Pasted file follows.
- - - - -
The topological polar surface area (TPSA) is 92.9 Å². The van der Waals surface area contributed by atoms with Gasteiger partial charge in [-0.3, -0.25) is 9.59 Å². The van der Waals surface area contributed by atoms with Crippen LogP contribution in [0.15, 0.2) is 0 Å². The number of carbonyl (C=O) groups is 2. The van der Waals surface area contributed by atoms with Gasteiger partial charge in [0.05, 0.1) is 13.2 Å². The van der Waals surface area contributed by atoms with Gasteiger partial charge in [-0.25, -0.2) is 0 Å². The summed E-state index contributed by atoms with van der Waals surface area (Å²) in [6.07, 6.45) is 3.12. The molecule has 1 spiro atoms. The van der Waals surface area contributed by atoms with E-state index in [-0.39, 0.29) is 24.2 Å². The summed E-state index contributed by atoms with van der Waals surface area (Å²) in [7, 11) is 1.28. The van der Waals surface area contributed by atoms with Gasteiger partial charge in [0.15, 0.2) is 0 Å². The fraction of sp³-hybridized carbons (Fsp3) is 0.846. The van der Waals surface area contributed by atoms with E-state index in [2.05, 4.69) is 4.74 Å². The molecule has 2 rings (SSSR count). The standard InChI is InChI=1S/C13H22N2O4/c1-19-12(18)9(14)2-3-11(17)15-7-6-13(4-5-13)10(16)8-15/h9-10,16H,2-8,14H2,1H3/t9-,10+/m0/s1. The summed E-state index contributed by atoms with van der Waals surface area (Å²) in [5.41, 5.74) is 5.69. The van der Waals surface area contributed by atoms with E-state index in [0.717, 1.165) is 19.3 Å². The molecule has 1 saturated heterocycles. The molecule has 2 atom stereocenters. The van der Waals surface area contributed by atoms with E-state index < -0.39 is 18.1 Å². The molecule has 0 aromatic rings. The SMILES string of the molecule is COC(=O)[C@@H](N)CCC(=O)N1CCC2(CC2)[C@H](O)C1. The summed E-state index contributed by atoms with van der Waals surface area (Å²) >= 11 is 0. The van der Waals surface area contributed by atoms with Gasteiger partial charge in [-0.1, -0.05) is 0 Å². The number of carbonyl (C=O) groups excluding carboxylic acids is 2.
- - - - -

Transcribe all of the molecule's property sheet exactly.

The topological polar surface area (TPSA) is 92.9 Å². The van der Waals surface area contributed by atoms with Gasteiger partial charge in [-0.3, -0.25) is 9.59 Å². The van der Waals surface area contributed by atoms with Crippen LogP contribution in [0.15, 0.2) is 0 Å². The number of carbonyl (C=O) groups is 2. The van der Waals surface area contributed by atoms with Gasteiger partial charge in [0.05, 0.1) is 13.2 Å². The van der Waals surface area contributed by atoms with Gasteiger partial charge in [-0.25, -0.2) is 0 Å². The summed E-state index contributed by atoms with van der Waals surface area (Å²) in [6.07, 6.45) is 3.12. The molecule has 1 spiro atoms. The van der Waals surface area contributed by atoms with E-state index in [-0.39, 0.29) is 24.2 Å². The summed E-state index contributed by atoms with van der Waals surface area (Å²) in [7, 11) is 1.28. The van der Waals surface area contributed by atoms with Gasteiger partial charge in [0.15, 0.2) is 0 Å². The fraction of sp³-hybridized carbons (Fsp3) is 0.846. The van der Waals surface area contributed by atoms with E-state index in [2.05, 4.69) is 4.74 Å². The molecule has 2 rings (SSSR count). The standard InChI is InChI=1S/C13H22N2O4/c1-19-12(18)9(14)2-3-11(17)15-7-6-13(4-5-13)10(16)8-15/h9-10,16H,2-8,14H2,1H3/t9-,10+/m0/s1. The summed E-state index contributed by atoms with van der Waals surface area (Å²) in [5.41, 5.74) is 5.69. The van der Waals surface area contributed by atoms with E-state index in [0.717, 1.165) is 19.3 Å². The molecule has 1 saturated heterocycles. The molecule has 2 atom stereocenters. The van der Waals surface area contributed by atoms with E-state index < -0.39 is 18.1 Å². The molecule has 0 aromatic rings. The SMILES string of the molecule is COC(=O)[C@@H](N)CCC(=O)N1CCC2(CC2)[C@H](O)C1. The summed E-state index contributed by atoms with van der Waals surface area (Å²) >= 11 is 0. The van der Waals surface area contributed by atoms with Gasteiger partial charge in [-0.1, -0.05) is 0 Å². The number of carbonyl (C=O) groups excluding carboxylic acids is 2.